Pentagon scientists plan to use sharks as "stealth spies" capable of tracking vessels undetected.
Seriously. I'm not making this up.
British magazine The New Scientist reports that the scientists plan to control the sharks remotely by implanting electrodes in their brains. They will then "exploit sharks' natural ability to glide through the water, sense delicate electrical gradients and follow chemical trails."
According to the magazine, "...remote-controlled sharks do have advantages that robotic underwater surveillance vehicles just cannot match: they are silent, and they power themselves."
Still believe me? Yah? Then keep reading.
The project, which is funded by the Pentagon's Defence Advanced Research Projects Agency (DARPA), leverages brain implant technology that already allows scientists to control the movements of fish, rats and monkeys.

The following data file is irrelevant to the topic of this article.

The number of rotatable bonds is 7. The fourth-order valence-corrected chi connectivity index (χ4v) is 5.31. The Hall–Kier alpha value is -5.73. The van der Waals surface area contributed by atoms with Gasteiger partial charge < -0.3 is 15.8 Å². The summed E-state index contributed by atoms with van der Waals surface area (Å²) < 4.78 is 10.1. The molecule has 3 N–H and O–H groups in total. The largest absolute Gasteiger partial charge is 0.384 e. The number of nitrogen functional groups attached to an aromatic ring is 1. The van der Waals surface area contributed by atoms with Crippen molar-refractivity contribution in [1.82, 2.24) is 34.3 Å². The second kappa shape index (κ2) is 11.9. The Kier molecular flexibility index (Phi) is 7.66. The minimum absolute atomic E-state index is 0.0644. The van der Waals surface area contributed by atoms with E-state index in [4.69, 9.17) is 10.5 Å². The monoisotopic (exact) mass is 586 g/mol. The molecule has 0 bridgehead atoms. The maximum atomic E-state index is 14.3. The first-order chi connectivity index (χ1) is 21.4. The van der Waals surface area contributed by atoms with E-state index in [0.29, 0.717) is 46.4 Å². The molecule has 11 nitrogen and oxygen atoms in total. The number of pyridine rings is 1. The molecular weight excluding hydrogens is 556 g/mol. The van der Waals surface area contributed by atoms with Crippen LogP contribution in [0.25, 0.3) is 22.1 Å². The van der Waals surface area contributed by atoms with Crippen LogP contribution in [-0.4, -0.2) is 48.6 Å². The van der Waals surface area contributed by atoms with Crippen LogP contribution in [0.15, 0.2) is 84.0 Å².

"Neural implants consists of a series of electrodes that are embedded into the animal's brain," states the magazine, "which can then be used to stimulate various functional areas."
The next step will be to release blue sharks with the implanted technology off the coast of Florida. Since radio signals cannot penetrate the sea, scientists will communicate with the sharks by sonar.
No plans have yet been revealed to implant these devices in human brains, although one has to wonder about the possibilities...
Remote Controlled Sharks
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New ‘Stealth Spies' Act as Underwater Surveillance Vehicles
- By: Nigel GoodwinMar 3, 2006